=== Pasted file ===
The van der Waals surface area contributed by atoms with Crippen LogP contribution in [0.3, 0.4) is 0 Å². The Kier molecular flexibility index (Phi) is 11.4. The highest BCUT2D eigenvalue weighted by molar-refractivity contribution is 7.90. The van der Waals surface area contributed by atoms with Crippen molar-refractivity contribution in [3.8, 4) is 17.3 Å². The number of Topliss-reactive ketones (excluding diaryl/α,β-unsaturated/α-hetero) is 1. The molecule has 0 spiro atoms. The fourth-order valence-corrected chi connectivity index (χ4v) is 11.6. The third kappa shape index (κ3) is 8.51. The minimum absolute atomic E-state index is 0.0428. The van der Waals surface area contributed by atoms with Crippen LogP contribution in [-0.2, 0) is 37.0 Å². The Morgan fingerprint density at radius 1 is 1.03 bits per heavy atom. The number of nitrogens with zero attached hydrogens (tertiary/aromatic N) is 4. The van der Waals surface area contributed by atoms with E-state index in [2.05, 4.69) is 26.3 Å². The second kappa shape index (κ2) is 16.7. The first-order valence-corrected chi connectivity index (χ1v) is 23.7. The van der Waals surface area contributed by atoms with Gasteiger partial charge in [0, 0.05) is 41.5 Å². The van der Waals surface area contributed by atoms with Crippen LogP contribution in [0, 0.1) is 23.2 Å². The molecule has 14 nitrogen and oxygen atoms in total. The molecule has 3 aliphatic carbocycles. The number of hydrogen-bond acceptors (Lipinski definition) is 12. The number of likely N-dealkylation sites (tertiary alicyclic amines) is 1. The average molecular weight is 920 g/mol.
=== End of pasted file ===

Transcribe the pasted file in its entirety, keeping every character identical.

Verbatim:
The van der Waals surface area contributed by atoms with Crippen LogP contribution in [0.3, 0.4) is 0 Å². The Kier molecular flexibility index (Phi) is 11.4. The highest BCUT2D eigenvalue weighted by molar-refractivity contribution is 7.90. The van der Waals surface area contributed by atoms with Crippen molar-refractivity contribution in [3.8, 4) is 17.3 Å². The number of Topliss-reactive ketones (excluding diaryl/α,β-unsaturated/α-hetero) is 1. The molecule has 0 spiro atoms. The fourth-order valence-corrected chi connectivity index (χ4v) is 11.6. The third kappa shape index (κ3) is 8.51. The minimum absolute atomic E-state index is 0.0428. The van der Waals surface area contributed by atoms with Crippen LogP contribution in [-0.2, 0) is 37.0 Å². The Morgan fingerprint density at radius 1 is 1.03 bits per heavy atom. The number of nitrogens with zero attached hydrogens (tertiary/aromatic N) is 4. The van der Waals surface area contributed by atoms with E-state index in [2.05, 4.69) is 26.3 Å². The second kappa shape index (κ2) is 16.7. The first-order valence-corrected chi connectivity index (χ1v) is 23.7. The van der Waals surface area contributed by atoms with Gasteiger partial charge in [0, 0.05) is 41.5 Å². The van der Waals surface area contributed by atoms with Crippen LogP contribution in [0, 0.1) is 23.2 Å². The molecule has 14 nitrogen and oxygen atoms in total. The molecule has 3 aliphatic carbocycles. The number of hydrogen-bond acceptors (Lipinski definition) is 12. The number of likely N-dealkylation sites (tertiary alicyclic amines) is 1. The average molecular weight is 920 g/mol.